When a contest in announced in LA for contestants in a new Korean entertainment competition, Skye is so psyched to be in it, but her mother won't even allow her to take part (her father has to step in to give permission). But sixteen years of being bullied and fatshamed has toughened Skye and she is determined to prove her mother, a bullying judge, and all the doubters in the world that fat girls can dance and sing and do it well! Along the way, she wins the heart of the cute boy and makes a great group of friends as well.
Its a story told in a rich cultural context. Not knowing much about K-pop, I surmise that the author has done her homework (and/or is a serious fan). She name drops plenty of real groups and songs, and tirelessly notes what makes particular songs significant. A similar love is given to Korean food and culture. For outsiders, this culture lesson is really the best part and is effortlessly delivered alongside the winning storyline.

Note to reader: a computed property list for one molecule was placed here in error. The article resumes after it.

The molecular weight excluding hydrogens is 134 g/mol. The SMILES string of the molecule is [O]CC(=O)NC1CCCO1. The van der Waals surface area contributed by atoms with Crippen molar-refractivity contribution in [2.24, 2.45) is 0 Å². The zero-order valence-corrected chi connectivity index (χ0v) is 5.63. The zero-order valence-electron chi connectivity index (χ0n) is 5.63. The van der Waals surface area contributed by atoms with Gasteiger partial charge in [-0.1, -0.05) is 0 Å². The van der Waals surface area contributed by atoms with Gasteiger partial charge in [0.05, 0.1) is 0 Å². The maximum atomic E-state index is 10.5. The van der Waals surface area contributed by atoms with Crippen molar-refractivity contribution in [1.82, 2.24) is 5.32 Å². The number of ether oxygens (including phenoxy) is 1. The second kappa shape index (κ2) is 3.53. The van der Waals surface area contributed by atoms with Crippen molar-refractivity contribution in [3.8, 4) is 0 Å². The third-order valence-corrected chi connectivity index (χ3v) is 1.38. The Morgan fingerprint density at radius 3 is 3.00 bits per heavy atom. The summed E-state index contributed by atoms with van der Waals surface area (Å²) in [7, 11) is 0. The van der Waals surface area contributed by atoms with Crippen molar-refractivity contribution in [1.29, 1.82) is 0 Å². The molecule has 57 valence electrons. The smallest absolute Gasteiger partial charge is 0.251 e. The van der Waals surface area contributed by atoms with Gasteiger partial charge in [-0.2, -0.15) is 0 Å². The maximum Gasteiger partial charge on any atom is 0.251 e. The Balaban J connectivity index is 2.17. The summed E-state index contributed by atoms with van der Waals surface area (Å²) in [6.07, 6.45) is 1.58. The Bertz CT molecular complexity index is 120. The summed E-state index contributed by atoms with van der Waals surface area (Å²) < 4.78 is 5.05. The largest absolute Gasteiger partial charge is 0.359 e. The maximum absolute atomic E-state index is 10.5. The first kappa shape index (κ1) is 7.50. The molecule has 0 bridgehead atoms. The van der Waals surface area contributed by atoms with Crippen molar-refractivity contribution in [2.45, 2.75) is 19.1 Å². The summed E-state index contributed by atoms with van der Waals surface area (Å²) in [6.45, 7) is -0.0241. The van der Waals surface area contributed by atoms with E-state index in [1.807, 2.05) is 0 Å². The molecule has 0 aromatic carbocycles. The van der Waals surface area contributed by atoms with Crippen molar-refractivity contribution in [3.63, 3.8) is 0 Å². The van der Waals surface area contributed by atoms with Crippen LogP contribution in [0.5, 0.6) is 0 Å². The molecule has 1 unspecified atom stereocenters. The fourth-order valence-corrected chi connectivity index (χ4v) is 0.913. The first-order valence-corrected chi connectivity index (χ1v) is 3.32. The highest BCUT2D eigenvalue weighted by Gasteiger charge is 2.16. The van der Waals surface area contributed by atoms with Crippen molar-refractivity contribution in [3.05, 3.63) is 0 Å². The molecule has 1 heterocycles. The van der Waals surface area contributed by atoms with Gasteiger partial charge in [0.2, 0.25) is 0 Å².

In sum, this is a feel good romance about body positivity. There's no end to the trials that Skye endures ranging from thoughtless comments to outright emotional abuse, but Skye is a poster child for standing up for herself. One wonders exactly where she got this strength, but Lee's not terribly interested in exploring the sources for Skye's strength as she is in promoting the healthy result. There's a similar approach to the mother's cruel emotional abuse, which is ultimately and disappointingly side-stepped. The mother's behavior goes far beyond Tiger Mom stereotypes into darker spaces, but this is far too lighthearted of a book to dwell on anything truly serious. A rousing climax complete with song and dance and a curtly dismissed villainess wraps up the adventure satisfactorily.